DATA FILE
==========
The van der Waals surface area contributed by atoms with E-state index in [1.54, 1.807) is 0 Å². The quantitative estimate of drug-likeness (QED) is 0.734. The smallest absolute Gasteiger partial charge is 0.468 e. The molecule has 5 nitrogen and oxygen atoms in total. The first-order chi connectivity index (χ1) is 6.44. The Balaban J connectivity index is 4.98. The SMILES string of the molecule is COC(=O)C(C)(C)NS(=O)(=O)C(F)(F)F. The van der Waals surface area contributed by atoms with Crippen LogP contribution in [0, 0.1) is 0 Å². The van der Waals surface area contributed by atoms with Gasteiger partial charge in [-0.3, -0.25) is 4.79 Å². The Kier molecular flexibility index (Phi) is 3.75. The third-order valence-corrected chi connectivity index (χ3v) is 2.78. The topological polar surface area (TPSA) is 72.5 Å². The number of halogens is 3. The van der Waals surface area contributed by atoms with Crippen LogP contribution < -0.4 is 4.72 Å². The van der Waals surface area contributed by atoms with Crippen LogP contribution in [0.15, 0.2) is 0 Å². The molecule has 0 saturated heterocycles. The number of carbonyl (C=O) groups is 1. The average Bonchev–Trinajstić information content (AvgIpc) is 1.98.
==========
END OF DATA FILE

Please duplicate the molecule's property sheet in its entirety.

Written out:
The van der Waals surface area contributed by atoms with E-state index in [1.54, 1.807) is 0 Å². The quantitative estimate of drug-likeness (QED) is 0.734. The smallest absolute Gasteiger partial charge is 0.468 e. The molecule has 5 nitrogen and oxygen atoms in total. The first-order chi connectivity index (χ1) is 6.44. The Balaban J connectivity index is 4.98. The SMILES string of the molecule is COC(=O)C(C)(C)NS(=O)(=O)C(F)(F)F. The van der Waals surface area contributed by atoms with Crippen LogP contribution in [0, 0.1) is 0 Å². The van der Waals surface area contributed by atoms with Gasteiger partial charge in [-0.3, -0.25) is 4.79 Å². The Kier molecular flexibility index (Phi) is 3.75. The third-order valence-corrected chi connectivity index (χ3v) is 2.78. The topological polar surface area (TPSA) is 72.5 Å². The number of halogens is 3. The van der Waals surface area contributed by atoms with Crippen LogP contribution < -0.4 is 4.72 Å². The van der Waals surface area contributed by atoms with Crippen LogP contribution in [0.15, 0.2) is 0 Å². The molecule has 0 saturated heterocycles. The number of carbonyl (C=O) groups is 1. The average Bonchev–Trinajstić information content (AvgIpc) is 1.98.